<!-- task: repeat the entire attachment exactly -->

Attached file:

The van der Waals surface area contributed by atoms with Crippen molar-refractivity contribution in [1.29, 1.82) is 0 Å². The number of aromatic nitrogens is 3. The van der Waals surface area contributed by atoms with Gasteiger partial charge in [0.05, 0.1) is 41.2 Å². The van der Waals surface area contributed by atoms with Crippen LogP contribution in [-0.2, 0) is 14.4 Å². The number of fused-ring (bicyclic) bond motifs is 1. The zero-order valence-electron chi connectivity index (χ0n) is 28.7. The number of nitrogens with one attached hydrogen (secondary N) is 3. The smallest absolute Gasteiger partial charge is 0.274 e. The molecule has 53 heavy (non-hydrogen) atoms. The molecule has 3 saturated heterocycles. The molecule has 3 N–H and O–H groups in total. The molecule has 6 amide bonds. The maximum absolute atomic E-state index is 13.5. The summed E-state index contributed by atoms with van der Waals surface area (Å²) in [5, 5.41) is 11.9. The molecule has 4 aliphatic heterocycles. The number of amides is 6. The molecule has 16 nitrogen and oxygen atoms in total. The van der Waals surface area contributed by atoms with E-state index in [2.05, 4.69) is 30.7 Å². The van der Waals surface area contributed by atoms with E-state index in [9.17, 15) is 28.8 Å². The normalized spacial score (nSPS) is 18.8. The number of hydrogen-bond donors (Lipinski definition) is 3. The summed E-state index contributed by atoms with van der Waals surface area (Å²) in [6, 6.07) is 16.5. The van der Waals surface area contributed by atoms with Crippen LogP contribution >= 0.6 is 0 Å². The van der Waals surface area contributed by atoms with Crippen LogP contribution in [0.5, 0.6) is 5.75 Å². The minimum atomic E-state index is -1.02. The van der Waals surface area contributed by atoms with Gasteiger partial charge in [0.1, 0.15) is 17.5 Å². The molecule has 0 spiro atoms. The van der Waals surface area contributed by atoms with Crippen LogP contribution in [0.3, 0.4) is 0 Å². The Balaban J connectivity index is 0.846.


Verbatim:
The van der Waals surface area contributed by atoms with Crippen molar-refractivity contribution in [1.29, 1.82) is 0 Å². The number of aromatic nitrogens is 3. The van der Waals surface area contributed by atoms with Gasteiger partial charge in [0.05, 0.1) is 41.2 Å². The van der Waals surface area contributed by atoms with Crippen LogP contribution in [-0.2, 0) is 14.4 Å². The number of fused-ring (bicyclic) bond motifs is 1. The zero-order valence-electron chi connectivity index (χ0n) is 28.7. The number of nitrogens with one attached hydrogen (secondary N) is 3. The smallest absolute Gasteiger partial charge is 0.274 e. The molecule has 53 heavy (non-hydrogen) atoms. The molecule has 3 saturated heterocycles. The molecule has 3 N–H and O–H groups in total. The molecule has 6 amide bonds. The maximum absolute atomic E-state index is 13.5. The summed E-state index contributed by atoms with van der Waals surface area (Å²) in [5, 5.41) is 11.9. The molecule has 4 aliphatic heterocycles. The number of amides is 6. The molecule has 16 nitrogen and oxygen atoms in total. The van der Waals surface area contributed by atoms with E-state index in [2.05, 4.69) is 30.7 Å². The van der Waals surface area contributed by atoms with E-state index in [9.17, 15) is 28.8 Å². The normalized spacial score (nSPS) is 18.8. The number of hydrogen-bond donors (Lipinski definition) is 3. The summed E-state index contributed by atoms with van der Waals surface area (Å²) in [6, 6.07) is 16.5. The van der Waals surface area contributed by atoms with Crippen LogP contribution >= 0.6 is 0 Å². The van der Waals surface area contributed by atoms with Crippen LogP contribution in [0.5, 0.6) is 5.75 Å². The minimum atomic E-state index is -1.02. The van der Waals surface area contributed by atoms with Gasteiger partial charge in [0.1, 0.15) is 17.5 Å². The molecule has 0 spiro atoms. The van der Waals surface area contributed by atoms with Crippen LogP contribution in [0.3, 0.4) is 0 Å². The Balaban J connectivity index is 0.846.